• The default implementation is the Drupal\Core\Entity\Entity class.
  • Entity create, update, and delete functionality is now provided via the interface.
  • Users, nodes, comments, files, taxonomy terms and vocabularies have been converted to extend the new base class and interface.
  • entity_uri() and entity_label() have been removed in favor of methods.

The Entity API in Drupal 7 was limited. Drupal 8 expands it heavily in order to provide better tools and flexibility for working with entities.


Configuration API & Configuration entities

Need to know

  • How to load and save config data
  • Creating and working with Config Entities
  • How config data is managed
  • variable_get() and variable_set() are gone

The configuration API provides a central place for modules to store configuration data. This can be simple static data like your site name, or configuration for more complex business objects like field definitions or image styles. Contrib module developers can commit YAML files in a module/config folder defining the structure of their configuration settings.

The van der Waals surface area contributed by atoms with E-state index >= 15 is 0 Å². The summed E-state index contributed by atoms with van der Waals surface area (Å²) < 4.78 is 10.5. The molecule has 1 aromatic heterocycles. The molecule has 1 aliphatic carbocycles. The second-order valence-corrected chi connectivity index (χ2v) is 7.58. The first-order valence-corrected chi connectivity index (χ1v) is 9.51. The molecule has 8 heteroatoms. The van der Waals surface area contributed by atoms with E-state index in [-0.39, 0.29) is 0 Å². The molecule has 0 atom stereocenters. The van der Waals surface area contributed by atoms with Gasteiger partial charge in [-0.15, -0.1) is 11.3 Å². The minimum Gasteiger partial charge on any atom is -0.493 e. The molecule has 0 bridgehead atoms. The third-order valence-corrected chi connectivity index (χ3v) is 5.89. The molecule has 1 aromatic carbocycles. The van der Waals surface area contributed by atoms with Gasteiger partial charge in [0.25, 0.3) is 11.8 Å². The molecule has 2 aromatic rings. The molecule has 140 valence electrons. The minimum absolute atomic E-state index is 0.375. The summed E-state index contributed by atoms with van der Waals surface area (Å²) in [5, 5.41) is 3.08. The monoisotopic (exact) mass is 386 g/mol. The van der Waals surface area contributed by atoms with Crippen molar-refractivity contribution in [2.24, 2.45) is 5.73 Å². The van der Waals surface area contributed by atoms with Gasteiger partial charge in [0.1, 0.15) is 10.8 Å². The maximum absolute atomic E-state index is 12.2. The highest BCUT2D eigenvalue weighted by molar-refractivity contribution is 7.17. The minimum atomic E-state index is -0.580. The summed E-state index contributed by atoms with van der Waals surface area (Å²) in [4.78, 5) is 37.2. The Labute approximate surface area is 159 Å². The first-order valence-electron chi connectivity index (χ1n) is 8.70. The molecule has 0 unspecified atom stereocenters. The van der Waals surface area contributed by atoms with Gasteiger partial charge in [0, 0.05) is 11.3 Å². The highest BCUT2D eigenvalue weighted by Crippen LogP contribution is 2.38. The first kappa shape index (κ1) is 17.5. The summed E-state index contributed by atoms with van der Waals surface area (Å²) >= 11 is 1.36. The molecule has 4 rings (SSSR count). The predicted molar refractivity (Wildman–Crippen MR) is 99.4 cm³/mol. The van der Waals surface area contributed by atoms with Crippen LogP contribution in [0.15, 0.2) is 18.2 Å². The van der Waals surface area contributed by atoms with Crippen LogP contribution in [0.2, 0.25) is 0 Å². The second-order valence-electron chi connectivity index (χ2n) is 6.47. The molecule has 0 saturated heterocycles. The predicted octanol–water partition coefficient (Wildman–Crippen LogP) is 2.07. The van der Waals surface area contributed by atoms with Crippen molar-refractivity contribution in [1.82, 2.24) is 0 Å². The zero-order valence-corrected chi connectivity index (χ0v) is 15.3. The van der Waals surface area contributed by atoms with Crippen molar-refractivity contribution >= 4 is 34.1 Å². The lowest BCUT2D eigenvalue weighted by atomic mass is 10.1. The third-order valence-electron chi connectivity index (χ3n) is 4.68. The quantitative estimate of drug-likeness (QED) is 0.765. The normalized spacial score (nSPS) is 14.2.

In addition, Drupal 8 gets config entities, which are like regular entities only they are used for configuration – not content – and are not fieldable, and use the Config API for storage, not the database.



Need to know

  • How to write Symfony2 routes
  • hook_menu() only does menu’s now

Prior to Drupal 8, hook_menu() managed a few different features. In addition to handling incoming requests, it provided menu links, access control, action links, and a number of other features that are all very tightly coupled together.

In Drupal 8 we are using the Symfony2 Routing component, so we are able to split out the route handling aspect, and get a much improved and feature-rich solution. For example, this allows us to have multiple routes based on Accept headers, enabling RESTful web services.